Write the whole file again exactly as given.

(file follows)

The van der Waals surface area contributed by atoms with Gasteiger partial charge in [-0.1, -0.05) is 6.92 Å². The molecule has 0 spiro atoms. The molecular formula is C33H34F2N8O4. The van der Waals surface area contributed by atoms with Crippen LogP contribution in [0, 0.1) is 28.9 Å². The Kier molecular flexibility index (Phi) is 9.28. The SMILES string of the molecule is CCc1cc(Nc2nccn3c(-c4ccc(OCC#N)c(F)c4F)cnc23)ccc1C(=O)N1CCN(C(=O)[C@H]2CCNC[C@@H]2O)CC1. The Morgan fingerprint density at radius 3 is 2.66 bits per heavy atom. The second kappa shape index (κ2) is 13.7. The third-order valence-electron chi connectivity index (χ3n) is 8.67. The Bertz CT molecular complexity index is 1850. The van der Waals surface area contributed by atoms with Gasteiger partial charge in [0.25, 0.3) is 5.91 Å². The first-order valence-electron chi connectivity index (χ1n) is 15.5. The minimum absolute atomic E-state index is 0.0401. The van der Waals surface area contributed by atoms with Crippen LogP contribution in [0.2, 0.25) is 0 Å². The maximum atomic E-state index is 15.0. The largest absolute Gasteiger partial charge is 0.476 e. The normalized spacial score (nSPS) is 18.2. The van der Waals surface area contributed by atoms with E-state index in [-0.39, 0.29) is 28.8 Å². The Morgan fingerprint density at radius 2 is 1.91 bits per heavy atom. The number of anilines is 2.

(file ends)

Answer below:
The van der Waals surface area contributed by atoms with Gasteiger partial charge in [-0.1, -0.05) is 6.92 Å². The molecule has 0 spiro atoms. The molecular formula is C33H34F2N8O4. The van der Waals surface area contributed by atoms with Crippen LogP contribution in [0, 0.1) is 28.9 Å². The Kier molecular flexibility index (Phi) is 9.28. The SMILES string of the molecule is CCc1cc(Nc2nccn3c(-c4ccc(OCC#N)c(F)c4F)cnc23)ccc1C(=O)N1CCN(C(=O)[C@H]2CCNC[C@@H]2O)CC1. The Morgan fingerprint density at radius 3 is 2.66 bits per heavy atom. The second kappa shape index (κ2) is 13.7. The third-order valence-electron chi connectivity index (χ3n) is 8.67. The Bertz CT molecular complexity index is 1850. The van der Waals surface area contributed by atoms with Gasteiger partial charge in [0.25, 0.3) is 5.91 Å². The first-order valence-electron chi connectivity index (χ1n) is 15.5. The minimum absolute atomic E-state index is 0.0401. The van der Waals surface area contributed by atoms with Crippen LogP contribution in [0.2, 0.25) is 0 Å². The maximum atomic E-state index is 15.0. The largest absolute Gasteiger partial charge is 0.476 e. The normalized spacial score (nSPS) is 18.2. The van der Waals surface area contributed by atoms with E-state index in [-0.39, 0.29) is 28.8 Å². The Morgan fingerprint density at radius 2 is 1.91 bits per heavy atom. The number of anilines is 2.